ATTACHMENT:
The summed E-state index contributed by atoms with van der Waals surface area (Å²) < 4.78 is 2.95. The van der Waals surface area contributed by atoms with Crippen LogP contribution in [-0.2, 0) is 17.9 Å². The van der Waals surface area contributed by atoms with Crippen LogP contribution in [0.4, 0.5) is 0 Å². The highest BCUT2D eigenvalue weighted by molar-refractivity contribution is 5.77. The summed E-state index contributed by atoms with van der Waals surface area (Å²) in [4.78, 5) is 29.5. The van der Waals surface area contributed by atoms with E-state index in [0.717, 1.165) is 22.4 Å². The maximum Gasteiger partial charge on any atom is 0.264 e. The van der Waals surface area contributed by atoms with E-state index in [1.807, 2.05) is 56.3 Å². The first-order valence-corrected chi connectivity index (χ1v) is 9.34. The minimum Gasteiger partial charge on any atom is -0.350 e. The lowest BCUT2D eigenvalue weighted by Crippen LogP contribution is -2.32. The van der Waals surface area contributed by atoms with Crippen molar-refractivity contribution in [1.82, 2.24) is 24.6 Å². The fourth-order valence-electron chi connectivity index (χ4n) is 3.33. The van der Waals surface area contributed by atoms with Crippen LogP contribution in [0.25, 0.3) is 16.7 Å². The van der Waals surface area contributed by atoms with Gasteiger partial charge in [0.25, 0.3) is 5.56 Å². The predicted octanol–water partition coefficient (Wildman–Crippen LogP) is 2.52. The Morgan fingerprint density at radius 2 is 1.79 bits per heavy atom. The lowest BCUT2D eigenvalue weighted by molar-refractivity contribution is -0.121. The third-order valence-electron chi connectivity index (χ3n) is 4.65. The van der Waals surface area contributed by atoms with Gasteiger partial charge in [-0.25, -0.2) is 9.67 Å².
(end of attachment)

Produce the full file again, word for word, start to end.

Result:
The summed E-state index contributed by atoms with van der Waals surface area (Å²) < 4.78 is 2.95. The van der Waals surface area contributed by atoms with Crippen LogP contribution in [-0.2, 0) is 17.9 Å². The van der Waals surface area contributed by atoms with Crippen LogP contribution in [0.4, 0.5) is 0 Å². The highest BCUT2D eigenvalue weighted by molar-refractivity contribution is 5.77. The summed E-state index contributed by atoms with van der Waals surface area (Å²) in [4.78, 5) is 29.5. The van der Waals surface area contributed by atoms with E-state index in [0.717, 1.165) is 22.4 Å². The maximum Gasteiger partial charge on any atom is 0.264 e. The van der Waals surface area contributed by atoms with E-state index in [1.807, 2.05) is 56.3 Å². The first-order valence-corrected chi connectivity index (χ1v) is 9.34. The minimum Gasteiger partial charge on any atom is -0.350 e. The lowest BCUT2D eigenvalue weighted by Crippen LogP contribution is -2.32. The van der Waals surface area contributed by atoms with Crippen molar-refractivity contribution in [1.82, 2.24) is 24.6 Å². The fourth-order valence-electron chi connectivity index (χ4n) is 3.33. The van der Waals surface area contributed by atoms with Crippen LogP contribution in [0.25, 0.3) is 16.7 Å². The van der Waals surface area contributed by atoms with Gasteiger partial charge in [0.25, 0.3) is 5.56 Å². The predicted octanol–water partition coefficient (Wildman–Crippen LogP) is 2.52. The Morgan fingerprint density at radius 2 is 1.79 bits per heavy atom. The lowest BCUT2D eigenvalue weighted by molar-refractivity contribution is -0.121. The third-order valence-electron chi connectivity index (χ3n) is 4.65. The van der Waals surface area contributed by atoms with Gasteiger partial charge in [-0.25, -0.2) is 9.67 Å².